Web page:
David Malcolm Stephens, 74, formerly of Vergennes


MANITOWOC, Wisc. — David Malcolm Stephens passed peacefully Nov. 10, 2018, at the age 74, at “The Bay” in the North Ridge Health and Rehabilitation Center, in Manitowoc, Wisc., after a long struggle with chronic illness and declining health.

Born Jan. 22, 1944, in Springfield, Vt., David grew up in Vergennes playing high school basketball, baseball, and soccer — and being a great dancer, especially when doing The Twist. After school and in summers he worked at his father’s pharmacy on Main Street and enjoyed time at the family camp on Potash Bay, Lake Champlain.

In 1967 he married M. Lucinda Reed, of Montpelier, Vt. They were divorced in 1983. He graduated from Huntington University in 1968 with a B.A. in History after which he taught 6th grade in Indiana. Military service in the U.S. Army began with Basic Training at Fort Bliss, Texas, followed by Advanced Individual Training (AIT) as a Medic-Specialist in San Antonio. David then enlisted in the Vermont National Guard where he served from November of 1969 through 1975. He reenlisted and served several more years into the 1980s.

David returned to school in 1970 at the Albany College of Pharmacy, where he earned a postgraduate degree in 1974 and was licensed to practice. His father passed in 1971 and David became owner and manager of the family store until 1984.

David is survived and lovingly remembered by his former wife, Luci; their devoted son, David Frederick Stephens, b. 1970; three grandsons, Mason, b. 2003, Mitchel, b. 2005, and Mathew, b. 2006; his elder brother, John A. Stephens (Carolyn); and his sister, Mary Sue “Mitzi” Stephens Wright. He is fondly remembered as “Uncle David” by his nephews and nieces, Allison, John W., and Matthew Stephens; Stephanie Stephens Sutton and Rebecca Catherine Wright.

After 1984, David left pharmacy and moved to Milwaukee Wisc., initially to enroll in Rogers’ Hospital Residential Treatment Program, followed by extensive outpatient care. He then enjoyed 20 years of independent life as a member of the guest services staff at the Pfister Hotel in Milwaukee. Always a sports lover, David enjoyed being on a first-name basis with the stars who stayed at the Pfister. He developed a standup comedy routine of puns and one-liners to exchange with guests. He was deeply moved by magic moments in the Pfister lobby, such as the night Bette Midler performed an after-hours concert, exclusively for the hotel staff.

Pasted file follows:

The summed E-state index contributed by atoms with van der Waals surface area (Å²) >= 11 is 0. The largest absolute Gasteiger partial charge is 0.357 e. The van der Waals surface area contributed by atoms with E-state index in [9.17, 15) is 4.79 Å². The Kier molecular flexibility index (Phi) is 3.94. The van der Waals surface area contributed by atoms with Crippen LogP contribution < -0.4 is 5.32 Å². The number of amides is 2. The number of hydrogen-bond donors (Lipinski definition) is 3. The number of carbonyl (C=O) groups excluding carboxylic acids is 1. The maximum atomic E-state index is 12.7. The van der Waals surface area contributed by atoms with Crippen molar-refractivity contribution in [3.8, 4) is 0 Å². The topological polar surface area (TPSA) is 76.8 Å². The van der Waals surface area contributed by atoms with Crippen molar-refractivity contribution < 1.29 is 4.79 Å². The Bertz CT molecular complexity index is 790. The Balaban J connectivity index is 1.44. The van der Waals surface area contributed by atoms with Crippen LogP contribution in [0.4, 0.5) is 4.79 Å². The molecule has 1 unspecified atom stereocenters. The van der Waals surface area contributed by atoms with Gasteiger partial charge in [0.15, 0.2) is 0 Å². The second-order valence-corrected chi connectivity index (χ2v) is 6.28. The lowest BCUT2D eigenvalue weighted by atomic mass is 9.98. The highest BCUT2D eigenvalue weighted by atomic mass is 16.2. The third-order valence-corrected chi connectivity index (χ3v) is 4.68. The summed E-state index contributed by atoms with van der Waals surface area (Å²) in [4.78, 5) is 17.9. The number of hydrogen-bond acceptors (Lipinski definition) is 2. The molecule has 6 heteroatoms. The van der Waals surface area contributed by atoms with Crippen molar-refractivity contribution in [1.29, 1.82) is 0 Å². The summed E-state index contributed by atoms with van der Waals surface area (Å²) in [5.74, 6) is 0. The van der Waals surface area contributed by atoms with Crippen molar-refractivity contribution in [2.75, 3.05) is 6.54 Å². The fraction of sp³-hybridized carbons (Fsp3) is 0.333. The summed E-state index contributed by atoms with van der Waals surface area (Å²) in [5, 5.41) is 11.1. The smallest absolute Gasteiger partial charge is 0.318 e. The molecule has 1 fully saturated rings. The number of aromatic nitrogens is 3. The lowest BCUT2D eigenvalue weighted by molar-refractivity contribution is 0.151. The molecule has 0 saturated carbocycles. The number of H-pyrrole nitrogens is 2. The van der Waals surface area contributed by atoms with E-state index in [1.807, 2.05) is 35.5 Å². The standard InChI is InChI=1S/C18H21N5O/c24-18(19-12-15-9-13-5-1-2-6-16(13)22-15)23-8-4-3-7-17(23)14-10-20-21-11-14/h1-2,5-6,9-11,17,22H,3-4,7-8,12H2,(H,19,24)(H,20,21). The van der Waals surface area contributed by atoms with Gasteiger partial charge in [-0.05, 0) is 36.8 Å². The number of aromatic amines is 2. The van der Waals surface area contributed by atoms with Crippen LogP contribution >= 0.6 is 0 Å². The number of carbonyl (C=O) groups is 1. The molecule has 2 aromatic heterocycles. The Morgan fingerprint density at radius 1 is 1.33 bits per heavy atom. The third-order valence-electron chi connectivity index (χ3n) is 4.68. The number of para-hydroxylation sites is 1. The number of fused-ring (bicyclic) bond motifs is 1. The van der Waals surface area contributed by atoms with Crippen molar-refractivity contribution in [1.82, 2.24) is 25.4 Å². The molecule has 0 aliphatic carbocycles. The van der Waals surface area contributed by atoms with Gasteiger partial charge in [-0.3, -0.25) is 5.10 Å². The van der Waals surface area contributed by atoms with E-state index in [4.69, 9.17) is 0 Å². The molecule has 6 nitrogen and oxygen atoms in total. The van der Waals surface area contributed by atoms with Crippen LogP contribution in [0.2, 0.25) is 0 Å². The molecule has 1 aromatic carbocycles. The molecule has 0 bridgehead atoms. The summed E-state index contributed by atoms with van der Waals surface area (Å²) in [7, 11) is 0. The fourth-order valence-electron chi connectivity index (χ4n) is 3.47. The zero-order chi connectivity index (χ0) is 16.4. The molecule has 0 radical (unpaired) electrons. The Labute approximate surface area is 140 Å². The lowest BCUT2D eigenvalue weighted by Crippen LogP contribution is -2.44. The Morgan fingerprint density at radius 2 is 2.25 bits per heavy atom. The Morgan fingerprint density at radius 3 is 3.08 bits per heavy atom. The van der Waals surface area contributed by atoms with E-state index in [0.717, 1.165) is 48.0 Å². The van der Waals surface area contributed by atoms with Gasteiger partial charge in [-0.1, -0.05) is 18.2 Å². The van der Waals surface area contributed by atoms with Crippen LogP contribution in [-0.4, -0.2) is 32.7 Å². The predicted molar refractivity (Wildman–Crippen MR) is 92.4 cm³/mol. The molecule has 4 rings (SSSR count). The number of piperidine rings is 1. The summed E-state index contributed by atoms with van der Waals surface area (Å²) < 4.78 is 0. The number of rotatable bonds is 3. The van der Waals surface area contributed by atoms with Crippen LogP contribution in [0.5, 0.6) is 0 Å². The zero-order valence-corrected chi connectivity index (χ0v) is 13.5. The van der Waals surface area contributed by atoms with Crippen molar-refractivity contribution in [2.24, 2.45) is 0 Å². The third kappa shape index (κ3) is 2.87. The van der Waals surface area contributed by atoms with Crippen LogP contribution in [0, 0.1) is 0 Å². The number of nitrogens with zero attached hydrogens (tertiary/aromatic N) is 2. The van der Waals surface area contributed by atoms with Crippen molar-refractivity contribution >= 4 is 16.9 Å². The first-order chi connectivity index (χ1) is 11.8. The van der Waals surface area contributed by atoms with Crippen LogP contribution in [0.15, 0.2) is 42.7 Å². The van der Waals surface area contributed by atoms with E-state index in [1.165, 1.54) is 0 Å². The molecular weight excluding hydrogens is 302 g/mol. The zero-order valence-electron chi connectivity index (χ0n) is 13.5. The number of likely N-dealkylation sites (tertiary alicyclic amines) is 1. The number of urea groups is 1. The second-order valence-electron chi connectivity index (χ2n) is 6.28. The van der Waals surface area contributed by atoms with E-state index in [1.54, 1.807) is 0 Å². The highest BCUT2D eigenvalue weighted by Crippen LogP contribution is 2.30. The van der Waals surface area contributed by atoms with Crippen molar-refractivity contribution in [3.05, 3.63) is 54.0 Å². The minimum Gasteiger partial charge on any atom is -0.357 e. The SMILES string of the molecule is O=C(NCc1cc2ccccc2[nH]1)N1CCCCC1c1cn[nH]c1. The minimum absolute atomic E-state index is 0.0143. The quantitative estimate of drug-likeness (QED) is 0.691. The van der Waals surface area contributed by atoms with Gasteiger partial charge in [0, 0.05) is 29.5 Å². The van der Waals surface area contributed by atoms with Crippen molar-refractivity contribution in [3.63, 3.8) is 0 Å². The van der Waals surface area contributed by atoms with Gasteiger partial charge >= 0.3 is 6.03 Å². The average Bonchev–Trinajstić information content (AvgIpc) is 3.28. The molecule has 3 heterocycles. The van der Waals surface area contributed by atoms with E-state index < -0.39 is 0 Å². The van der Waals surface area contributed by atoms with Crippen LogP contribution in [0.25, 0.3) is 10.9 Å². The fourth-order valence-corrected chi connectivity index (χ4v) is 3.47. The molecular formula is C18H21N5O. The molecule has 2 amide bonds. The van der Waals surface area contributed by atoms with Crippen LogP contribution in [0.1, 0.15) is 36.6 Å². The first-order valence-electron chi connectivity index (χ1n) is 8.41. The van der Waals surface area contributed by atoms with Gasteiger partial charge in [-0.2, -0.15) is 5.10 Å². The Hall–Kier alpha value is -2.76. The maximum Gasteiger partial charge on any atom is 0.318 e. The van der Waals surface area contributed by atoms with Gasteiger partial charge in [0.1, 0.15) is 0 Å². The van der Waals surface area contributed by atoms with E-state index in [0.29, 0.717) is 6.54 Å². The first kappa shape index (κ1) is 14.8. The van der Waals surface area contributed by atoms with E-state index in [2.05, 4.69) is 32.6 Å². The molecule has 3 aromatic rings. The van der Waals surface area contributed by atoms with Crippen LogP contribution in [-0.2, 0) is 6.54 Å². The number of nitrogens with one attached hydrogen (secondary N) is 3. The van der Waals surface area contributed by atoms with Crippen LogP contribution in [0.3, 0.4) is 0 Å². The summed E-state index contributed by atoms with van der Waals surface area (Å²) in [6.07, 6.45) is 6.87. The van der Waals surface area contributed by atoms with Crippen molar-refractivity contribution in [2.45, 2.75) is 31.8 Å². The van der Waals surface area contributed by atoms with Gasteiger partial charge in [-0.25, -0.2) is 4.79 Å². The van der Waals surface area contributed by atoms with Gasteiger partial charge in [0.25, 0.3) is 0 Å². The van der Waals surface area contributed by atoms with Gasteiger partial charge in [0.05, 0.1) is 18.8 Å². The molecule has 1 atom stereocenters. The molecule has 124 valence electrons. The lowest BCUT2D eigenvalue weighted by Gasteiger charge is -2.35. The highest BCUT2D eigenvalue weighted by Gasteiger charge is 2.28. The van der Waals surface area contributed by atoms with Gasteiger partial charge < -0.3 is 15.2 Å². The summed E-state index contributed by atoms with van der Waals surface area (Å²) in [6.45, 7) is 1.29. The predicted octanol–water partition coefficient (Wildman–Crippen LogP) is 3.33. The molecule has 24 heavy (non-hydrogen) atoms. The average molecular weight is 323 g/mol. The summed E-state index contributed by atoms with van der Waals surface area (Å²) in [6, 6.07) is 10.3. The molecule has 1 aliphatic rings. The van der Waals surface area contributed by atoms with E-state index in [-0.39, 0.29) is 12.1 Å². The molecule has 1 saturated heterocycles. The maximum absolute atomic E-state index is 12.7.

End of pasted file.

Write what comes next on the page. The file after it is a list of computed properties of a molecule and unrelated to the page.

In mid-life David thrived on the exercise and stimulation which his job provided. He became the grandpa of the Bell Staff and was elected Bell Captain by his younger peers. In 2009, he turned 65 and could no longer carry the weight of his duties. The HR department at the Pfister stood by him during his last year of ill health.

While David struggled with multiple health issues in his retirement, he found peace in his final days at “The Bay” in Manitowoc. Furthermore, he conducted himself with a sense of grace and poise that not only hid his pain and suffering but brought great comfort to his family, allowing time to make new memories, reminisce and just enjoy time together. He was able to see his grandsons and other family members and finally, was able to say goodbye to those he loved and who loved him.

A private memorial service is planned for summer, 2024 in Vermont. ◊


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